SmartParts CEO and Founder Robert Haleluk explains how the aerospace industry supply chain can prepare for secure and verifiable 3D printing.
Additive manufacturing is being hailed as a potential panacea for many production bottlenecks that can have serious implications for manufacturing and especially the aerospace industry. A Boeing 747-8, for example, is made up of six million different components and takes several months to assemble. Any delay in the supply of these individual components can have a serious impact on delivery dates and therefore on costs. Recent events such as the Covid pandemic, the blockage of the Suez Canal in 2021 by the container ship Ever Given and the continued disruption caused by the conflict in Ukraine have highlighted the fragility of global supply chains.
Depending on specific part geometry and requirements, manufacturing complex components with additive manufacturing technologies can allow companies to overcome bottlenecks quickly and efficiently by embracing localized manufacturing. Additionally, additive manufacturing offers other benefits to the aerospace industry, including the ability to print complex geometries to increase weight savings and the agility of reduced inventory costs as organizations transition to production on demand.
The adoption of additive manufacturing in the aerospace industry is accelerating as it has proven to be a useful tool in an increasingly disrupted world where supply chains are regularly impacted by global events, geopolitical tensions and, increasingly, climate change. From an economic perspective, the aerospace industry is well suited to realize the benefits of additive manufacturing given the fuel savings made possible by the reduction in weight and due to the relatively lower volumes of parts produced (compared to mass production of auto parts for example). This tips the balance in favor of the much lower set-up costs of additive technologies compared to traditional methods.
However, the growing adoption of additive manufacturing for production applications is not without risk, including a lack of robust traceability and authentication solutions. As a digital manufacturing technology with significantly lower barriers to entry than traditional methods, there is a real risk of counterfeit and uncertified parts entering the supply chain.
Indeed, it is already estimated that around 500,000 counterfeit parts are installed in aircraft each year. Many of these components are indistinguishable from the authentic artifact and may be identical to the naked eye. But while they may seem similar, the rigorous standards to which aerospace suppliers adhere are likely not met by counterfeiters. It is logical to expect these numbers of counterfeit parts to increase dramatically as the industry increases its adoption of additive technologies – it is much easier to buy a 3D printer and produce a counterfeit part than it is to invest in an injection or CNC molding facility.
Build security into parts
To reduce the risks associated with additive manufacturing, while taking advantage of its agility and dynamism, we need a way to verify the authenticity of materials and parts that is indelible, hidden and cannot be reproduced by bad actors.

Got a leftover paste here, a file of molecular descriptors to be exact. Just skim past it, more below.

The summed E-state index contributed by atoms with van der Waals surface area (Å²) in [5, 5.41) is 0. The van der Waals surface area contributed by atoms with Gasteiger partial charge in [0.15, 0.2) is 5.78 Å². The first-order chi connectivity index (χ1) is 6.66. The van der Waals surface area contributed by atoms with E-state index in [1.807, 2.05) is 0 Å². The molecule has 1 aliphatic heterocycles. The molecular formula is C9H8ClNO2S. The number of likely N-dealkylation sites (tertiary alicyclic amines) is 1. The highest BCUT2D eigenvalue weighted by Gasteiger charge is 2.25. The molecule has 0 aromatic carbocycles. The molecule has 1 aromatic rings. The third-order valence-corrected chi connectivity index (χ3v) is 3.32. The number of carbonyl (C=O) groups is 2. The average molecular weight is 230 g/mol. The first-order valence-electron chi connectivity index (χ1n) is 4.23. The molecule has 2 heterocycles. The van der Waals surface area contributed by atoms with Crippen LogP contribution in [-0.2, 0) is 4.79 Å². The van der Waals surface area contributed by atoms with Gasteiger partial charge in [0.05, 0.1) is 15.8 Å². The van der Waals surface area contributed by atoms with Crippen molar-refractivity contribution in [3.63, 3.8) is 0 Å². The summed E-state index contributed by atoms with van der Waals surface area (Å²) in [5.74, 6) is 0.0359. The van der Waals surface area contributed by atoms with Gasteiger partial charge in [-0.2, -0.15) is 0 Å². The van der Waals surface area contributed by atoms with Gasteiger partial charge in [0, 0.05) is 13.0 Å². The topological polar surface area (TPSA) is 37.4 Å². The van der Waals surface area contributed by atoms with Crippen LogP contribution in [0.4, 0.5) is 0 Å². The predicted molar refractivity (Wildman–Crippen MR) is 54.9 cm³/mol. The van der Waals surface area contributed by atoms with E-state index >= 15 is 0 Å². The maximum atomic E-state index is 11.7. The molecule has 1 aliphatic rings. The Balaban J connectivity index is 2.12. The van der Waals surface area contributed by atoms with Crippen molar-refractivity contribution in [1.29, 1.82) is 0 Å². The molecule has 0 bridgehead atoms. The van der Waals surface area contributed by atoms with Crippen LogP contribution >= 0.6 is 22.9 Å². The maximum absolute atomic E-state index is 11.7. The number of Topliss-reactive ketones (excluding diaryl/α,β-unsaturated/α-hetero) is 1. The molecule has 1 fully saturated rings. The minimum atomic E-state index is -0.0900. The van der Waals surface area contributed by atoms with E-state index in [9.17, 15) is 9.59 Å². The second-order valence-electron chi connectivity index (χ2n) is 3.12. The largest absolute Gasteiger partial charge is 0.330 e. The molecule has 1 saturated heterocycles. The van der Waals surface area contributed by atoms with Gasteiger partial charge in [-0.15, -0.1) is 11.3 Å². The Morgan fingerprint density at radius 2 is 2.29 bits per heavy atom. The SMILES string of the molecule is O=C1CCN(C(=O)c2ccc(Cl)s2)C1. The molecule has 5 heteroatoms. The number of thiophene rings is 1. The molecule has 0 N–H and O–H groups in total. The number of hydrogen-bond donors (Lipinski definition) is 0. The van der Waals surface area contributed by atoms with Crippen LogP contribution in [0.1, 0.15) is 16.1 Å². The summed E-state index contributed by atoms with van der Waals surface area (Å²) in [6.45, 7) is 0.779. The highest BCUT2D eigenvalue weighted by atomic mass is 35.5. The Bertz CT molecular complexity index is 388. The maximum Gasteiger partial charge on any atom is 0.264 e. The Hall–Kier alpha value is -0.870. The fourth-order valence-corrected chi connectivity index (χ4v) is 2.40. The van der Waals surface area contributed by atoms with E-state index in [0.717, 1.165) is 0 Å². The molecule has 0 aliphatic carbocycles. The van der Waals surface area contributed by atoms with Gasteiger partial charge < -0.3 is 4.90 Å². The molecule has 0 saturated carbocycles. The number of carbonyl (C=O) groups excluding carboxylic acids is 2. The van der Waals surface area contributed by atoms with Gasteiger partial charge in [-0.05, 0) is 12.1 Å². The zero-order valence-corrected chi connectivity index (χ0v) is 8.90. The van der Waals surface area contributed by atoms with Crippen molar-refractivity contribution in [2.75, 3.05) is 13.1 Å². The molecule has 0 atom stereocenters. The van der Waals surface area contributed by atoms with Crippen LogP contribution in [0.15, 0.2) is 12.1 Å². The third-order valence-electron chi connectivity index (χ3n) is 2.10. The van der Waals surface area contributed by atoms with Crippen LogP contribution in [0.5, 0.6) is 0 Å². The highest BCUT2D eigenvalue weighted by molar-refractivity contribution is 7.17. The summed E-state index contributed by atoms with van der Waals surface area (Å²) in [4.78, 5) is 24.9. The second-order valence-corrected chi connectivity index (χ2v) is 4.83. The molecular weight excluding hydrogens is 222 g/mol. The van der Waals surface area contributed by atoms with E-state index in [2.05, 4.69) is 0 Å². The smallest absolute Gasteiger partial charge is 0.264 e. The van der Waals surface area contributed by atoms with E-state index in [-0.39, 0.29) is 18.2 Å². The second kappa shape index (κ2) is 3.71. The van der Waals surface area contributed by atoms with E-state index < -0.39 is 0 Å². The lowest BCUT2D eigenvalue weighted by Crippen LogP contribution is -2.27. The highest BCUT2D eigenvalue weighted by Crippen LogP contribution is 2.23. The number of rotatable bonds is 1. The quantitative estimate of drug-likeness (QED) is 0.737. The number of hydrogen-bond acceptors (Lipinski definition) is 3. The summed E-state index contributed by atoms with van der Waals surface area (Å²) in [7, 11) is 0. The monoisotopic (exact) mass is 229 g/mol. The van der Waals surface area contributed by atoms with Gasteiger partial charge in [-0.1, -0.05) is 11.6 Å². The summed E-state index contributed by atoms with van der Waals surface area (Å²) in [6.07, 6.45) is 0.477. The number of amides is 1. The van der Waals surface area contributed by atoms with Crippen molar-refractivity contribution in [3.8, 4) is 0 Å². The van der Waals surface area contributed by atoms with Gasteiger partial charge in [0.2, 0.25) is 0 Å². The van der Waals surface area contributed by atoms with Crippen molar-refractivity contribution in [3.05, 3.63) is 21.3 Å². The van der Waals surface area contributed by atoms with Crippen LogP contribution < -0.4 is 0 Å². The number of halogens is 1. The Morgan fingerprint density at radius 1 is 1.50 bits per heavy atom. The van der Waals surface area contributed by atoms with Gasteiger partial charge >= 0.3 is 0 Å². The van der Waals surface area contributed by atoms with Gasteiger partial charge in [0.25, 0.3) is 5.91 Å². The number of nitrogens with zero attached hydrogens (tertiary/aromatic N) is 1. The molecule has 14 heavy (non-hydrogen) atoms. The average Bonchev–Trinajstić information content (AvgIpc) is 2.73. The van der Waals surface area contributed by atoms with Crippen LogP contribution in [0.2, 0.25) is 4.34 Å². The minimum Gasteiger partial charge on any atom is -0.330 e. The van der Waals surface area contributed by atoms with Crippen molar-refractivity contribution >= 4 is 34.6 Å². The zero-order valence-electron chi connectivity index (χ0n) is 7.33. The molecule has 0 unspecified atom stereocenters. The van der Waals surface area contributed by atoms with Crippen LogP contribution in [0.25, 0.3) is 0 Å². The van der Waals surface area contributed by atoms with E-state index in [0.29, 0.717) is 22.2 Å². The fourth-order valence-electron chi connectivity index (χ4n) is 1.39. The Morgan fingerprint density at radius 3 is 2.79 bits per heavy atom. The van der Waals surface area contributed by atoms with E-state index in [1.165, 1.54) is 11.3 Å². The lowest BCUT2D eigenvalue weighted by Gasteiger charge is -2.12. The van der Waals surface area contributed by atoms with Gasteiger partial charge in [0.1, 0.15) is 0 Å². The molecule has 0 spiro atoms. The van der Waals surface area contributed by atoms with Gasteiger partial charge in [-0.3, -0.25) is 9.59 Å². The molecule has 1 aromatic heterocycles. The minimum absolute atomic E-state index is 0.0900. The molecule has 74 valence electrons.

At SmartParts, we have developed an integrated authentication and traceability solution that leverages “programmable” smart material markers. Our solution embeds unique optical identifiers directly into base materials at extremely low concentrations, enabling the digitization of materials and any part made with those materials, from composition to part end-of-life.
Materials and parts can be scanned with a variety of customizable sensors, much like a barcode, to access digital manufacturing data associated with unique optical identification. This data may include manufacturing dates, material data, batch and batch traceability, and source of origin for ESG or ITAR requirements. In fact, we have seen tremendous interest in SmartParts technology for sustainability applications. For example, verifying that a metal powder was mined in the United States or using our technology to help sort parts for downstream recycling.
Due to the unique integrated nature of our technology, manufacturers can be 100% confident that the parts they are installing are made from the correct certified materials, come from a verified supplier and meet manufacturing specifications – ensuring the safety of future passengers and a reduction in the risk of liability.
While the applications of our technology are vast, aerospace represents a unique opportunity as a high-demand segment that is in the early stages of adopting additive manufacturing for production.
This potential is recognized by some major players in the industry. Earlier this year, we were crowned winners of the Sixth Sense open innovation program, set up by technology leader Hexagon’s Manufacturing Intelligence division to help provide more business opportunities for innovative manufacturing start-ups. Hexagon has an extensive reach and heritage in the aerospace industry, and as such, the collaboration between our two companies has helped us spread our message further within the sector.
In an industry where safety is paramount, it is essential to keep abreast of the latest innovations in traceability so that the aerospace segment can begin to take advantage of the many advantages of additive manufacturing technologies while mitigating the potential disadvantages. While some may seek to harness this sector’s progress toward innovative manufacturing technology, the industry must adapt to oppose this threat and stay ahead of the game.